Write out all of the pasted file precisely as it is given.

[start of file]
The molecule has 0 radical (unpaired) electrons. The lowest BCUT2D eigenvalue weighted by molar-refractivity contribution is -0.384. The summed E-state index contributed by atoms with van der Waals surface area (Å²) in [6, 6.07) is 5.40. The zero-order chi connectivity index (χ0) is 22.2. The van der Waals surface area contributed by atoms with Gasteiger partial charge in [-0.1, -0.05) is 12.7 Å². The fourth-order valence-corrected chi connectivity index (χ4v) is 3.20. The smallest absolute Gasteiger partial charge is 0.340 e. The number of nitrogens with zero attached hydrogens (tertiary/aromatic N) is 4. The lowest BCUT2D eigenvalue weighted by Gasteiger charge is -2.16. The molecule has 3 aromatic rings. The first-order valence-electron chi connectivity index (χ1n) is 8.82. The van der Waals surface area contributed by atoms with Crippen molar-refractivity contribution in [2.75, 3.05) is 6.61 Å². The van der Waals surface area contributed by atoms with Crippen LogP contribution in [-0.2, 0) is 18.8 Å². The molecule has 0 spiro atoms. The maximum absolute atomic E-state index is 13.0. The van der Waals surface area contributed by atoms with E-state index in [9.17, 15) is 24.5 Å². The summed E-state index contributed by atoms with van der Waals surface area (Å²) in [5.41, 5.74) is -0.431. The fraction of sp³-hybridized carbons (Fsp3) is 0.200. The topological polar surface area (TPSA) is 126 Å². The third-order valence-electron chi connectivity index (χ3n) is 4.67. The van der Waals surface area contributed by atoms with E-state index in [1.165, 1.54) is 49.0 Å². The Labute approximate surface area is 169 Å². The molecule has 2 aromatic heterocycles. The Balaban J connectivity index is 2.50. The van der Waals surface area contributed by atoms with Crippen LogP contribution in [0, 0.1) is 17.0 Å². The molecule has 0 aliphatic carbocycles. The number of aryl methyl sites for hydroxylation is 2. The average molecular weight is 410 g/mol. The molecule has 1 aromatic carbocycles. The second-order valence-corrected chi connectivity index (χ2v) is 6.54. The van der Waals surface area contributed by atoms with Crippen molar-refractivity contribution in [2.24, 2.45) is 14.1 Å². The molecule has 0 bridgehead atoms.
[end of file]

The molecule has 0 radical (unpaired) electrons. The lowest BCUT2D eigenvalue weighted by molar-refractivity contribution is -0.384. The summed E-state index contributed by atoms with van der Waals surface area (Å²) in [6, 6.07) is 5.40. The zero-order chi connectivity index (χ0) is 22.2. The van der Waals surface area contributed by atoms with Gasteiger partial charge in [-0.1, -0.05) is 12.7 Å². The fourth-order valence-corrected chi connectivity index (χ4v) is 3.20. The smallest absolute Gasteiger partial charge is 0.340 e. The number of nitrogens with zero attached hydrogens (tertiary/aromatic N) is 4. The lowest BCUT2D eigenvalue weighted by Gasteiger charge is -2.16. The molecule has 3 aromatic rings. The first-order valence-electron chi connectivity index (χ1n) is 8.82. The van der Waals surface area contributed by atoms with Crippen molar-refractivity contribution in [2.75, 3.05) is 6.61 Å². The van der Waals surface area contributed by atoms with Crippen LogP contribution in [-0.2, 0) is 18.8 Å². The molecule has 0 spiro atoms. The maximum absolute atomic E-state index is 13.0. The van der Waals surface area contributed by atoms with E-state index in [9.17, 15) is 24.5 Å². The summed E-state index contributed by atoms with van der Waals surface area (Å²) in [5.41, 5.74) is -0.431. The fraction of sp³-hybridized carbons (Fsp3) is 0.200. The topological polar surface area (TPSA) is 126 Å². The third-order valence-electron chi connectivity index (χ3n) is 4.67. The van der Waals surface area contributed by atoms with E-state index in [1.165, 1.54) is 49.0 Å². The Labute approximate surface area is 169 Å². The molecule has 2 aromatic heterocycles. The Balaban J connectivity index is 2.50. The van der Waals surface area contributed by atoms with Crippen LogP contribution in [0, 0.1) is 17.0 Å². The molecule has 0 aliphatic carbocycles. The number of aryl methyl sites for hydroxylation is 2. The average molecular weight is 410 g/mol. The molecule has 1 aromatic carbocycles. The second-order valence-corrected chi connectivity index (χ2v) is 6.54. The van der Waals surface area contributed by atoms with Crippen molar-refractivity contribution in [2.24, 2.45) is 14.1 Å². The molecule has 0 bridgehead atoms.